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It’s May 28, 1953, and two men are standing at the top of the world. One, a farmer from New Zealand called Edmund Hillary, reaches out his hand in a formal gesture of congratulations. The other, known as Tenzing Norgay, a Sherpa with an infectious smile, pulls him in for a hug. They’re the first people ever to stand on this ridge, which soars 29,031 feet above sea level (according to the latest measurement). Tibetans and Sherpas call the mountain Chomolungma, usually translated as “Mother Goddess of the Earth.” The former British empire (of which Hillary was a citizen) calls it Mount Everest.

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After the expedition, both men became heroes. Arguably Hillary received more credit—despite the fact that Norgay had attempted to climb Everest on five previous expeditions and his first-hand knowledge was fundamental to their success. The forty-foot vertical rock just below the summit is still called the Hillary Step. In 1995, it was Hillary who received the British Commonwealth’s highest honor, becoming a Knight of the Garter, while Norgay received the far less highly ranked George Medal.

Throughout his life, Norgay remained an enigmatic figure. In a 1986 interview, Hillary described him as

a charming, rather quiet person; someone who would listen to what you had to say, who was not dogmatic. In other words, an almost self-effacing sort of personality—which didn’t seem to go with the great climber he had obviously become.

Some details of Norgay’s life remained shrouded in mystery until well after his death that same year. Although he spoke six languages, he was illiterate, and his autobiography, Tiger of the Snows, was heavily edited by ghost writer James Ramsey Ullman. The book implies Norgay was born in 1914 to Sherpa parents in the Nepalese village of Tame, but many later accounts (including Touching My Father’s Soul, a book co-written by Norgay’s son, Jamling) suggest he actually hailed from the Kharta Valley, Tibet.

Tenzing Norgay with Edmund Hillary
Tenzing Norgay with Edmund Hillary Getty

Why the mystery? Although his parents did migrate to the Tame Valley to herd yaks in the 1920s, neither parent had Sherpa blood. It’s likely they faced discrimination from locals. One theory even suggests Norgay, the eleventh of thirteen children, was sold to a Sherpa family as a servant and perhaps deliberately clouded his roots fearing further prejudice.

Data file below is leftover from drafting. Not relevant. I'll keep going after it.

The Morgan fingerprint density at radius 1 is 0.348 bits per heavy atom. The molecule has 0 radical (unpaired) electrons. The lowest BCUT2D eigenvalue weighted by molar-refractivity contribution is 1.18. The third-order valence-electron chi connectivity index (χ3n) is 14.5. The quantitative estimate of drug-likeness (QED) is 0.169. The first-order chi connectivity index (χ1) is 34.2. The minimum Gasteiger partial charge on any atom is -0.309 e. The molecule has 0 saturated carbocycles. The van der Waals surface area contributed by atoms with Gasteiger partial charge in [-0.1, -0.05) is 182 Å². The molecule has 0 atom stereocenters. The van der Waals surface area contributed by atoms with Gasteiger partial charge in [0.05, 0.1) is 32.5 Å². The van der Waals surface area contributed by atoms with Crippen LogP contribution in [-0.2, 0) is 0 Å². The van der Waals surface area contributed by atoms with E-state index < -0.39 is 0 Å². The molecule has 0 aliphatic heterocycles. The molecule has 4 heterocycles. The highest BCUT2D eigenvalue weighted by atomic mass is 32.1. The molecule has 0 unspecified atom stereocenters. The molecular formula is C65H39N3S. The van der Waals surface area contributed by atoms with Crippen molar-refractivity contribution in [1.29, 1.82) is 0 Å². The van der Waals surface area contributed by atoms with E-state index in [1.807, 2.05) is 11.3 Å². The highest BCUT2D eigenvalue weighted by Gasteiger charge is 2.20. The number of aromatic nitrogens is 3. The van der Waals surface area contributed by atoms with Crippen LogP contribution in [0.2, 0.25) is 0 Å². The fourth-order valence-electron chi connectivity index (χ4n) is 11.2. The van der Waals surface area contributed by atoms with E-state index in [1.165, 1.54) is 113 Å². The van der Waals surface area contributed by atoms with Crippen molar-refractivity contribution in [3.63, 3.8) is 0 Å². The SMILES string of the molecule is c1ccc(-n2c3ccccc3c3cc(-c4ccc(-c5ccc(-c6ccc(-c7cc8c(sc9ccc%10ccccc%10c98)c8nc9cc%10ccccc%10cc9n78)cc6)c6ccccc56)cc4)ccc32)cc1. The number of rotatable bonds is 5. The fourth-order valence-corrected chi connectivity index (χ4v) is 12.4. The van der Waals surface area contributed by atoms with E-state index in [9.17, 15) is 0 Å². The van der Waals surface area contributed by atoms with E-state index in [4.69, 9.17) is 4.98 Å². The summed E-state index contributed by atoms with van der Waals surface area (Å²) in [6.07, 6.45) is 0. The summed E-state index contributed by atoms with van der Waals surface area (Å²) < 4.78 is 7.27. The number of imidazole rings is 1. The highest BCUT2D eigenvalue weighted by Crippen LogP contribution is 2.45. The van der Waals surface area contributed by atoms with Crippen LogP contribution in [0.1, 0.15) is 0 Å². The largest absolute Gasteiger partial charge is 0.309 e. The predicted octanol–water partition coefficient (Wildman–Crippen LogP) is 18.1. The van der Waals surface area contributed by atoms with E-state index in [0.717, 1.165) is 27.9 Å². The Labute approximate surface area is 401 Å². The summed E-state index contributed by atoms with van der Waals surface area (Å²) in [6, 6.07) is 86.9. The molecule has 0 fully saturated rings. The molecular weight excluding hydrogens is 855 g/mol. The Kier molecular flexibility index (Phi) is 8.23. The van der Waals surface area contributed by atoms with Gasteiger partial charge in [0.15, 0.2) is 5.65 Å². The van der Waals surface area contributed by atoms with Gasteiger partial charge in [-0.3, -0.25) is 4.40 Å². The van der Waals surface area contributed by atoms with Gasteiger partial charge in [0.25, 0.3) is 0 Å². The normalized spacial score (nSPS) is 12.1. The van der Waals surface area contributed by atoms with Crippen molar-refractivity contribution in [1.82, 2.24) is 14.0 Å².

The 1940s and ’50s were a time of vast geopolitical shifts in South Asia. Numerous powersthe Chinese Communist regime which invaded Tibet in 1950, Jawaharlal Nehru’s India, Nepalrecognized Norgay as a powerful symbol of national pride and fought to claim him as their own. However, as Peter H. Hansen describes, Norgay’s recorded interviews in his broken English suggest that his own understanding of identity was more humanistic, stretching far beyond legislative notions of nationhood:

Some people say I Nepali some say Indian. My sisters my mother living here [Nepal]. But now I live India with wife daughters. For me Indian Nepali same. I am Nepali but I think also Indian. We should all be same—Hillary, myself, Indian, Nepali, everybody.

Becoming a national hero was certainly not a motivating factor for the most famous Sherpa of all time (who was probably not a Sherpa at all). An obituary published in The Geographical Journal described the summit of Everest as “a triumph for mankind, rather than of two men.” However, as quoted by Hansen, Norgay himself saw it as a spiritual act born during a childhood spent in the shadow of Everest:

Then I sit think what lamas at Thyangboche say. They say Buddha god live there on top and they make worship to mountain. I have feeling for climbing to top and making worship more close to Buddha god. Not same feeling like English Sahibs who say want “conquer” mountain. I feel more making pilgrimage.

When he reached the summit, Norgay said a prayer, made an offering, and planted a string of flags (for Britain, Nepal, India, and the United Nations) in a spot that looked down on Tibetan soil. In his autobiography, he avoided specifying the religion from which he took the prayer or the order in which he planted the flags. When one is on the summit of the world’s greatest mountain, those divisions appear somewhat small.

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India International Centre Quarterly, Vol. 13, No. 2 (June 1986), pp. 239–249
India International Centre
Past & Present, No. 157 (November 1997), pp. 159–177
Oxford University Press on behalf of The Past and Present Society
The Geographical Journal, Vol. 152, No. 3 (November 1986), pp. 437–438
The Royal Geographical Society (with the Institute of British Geographers)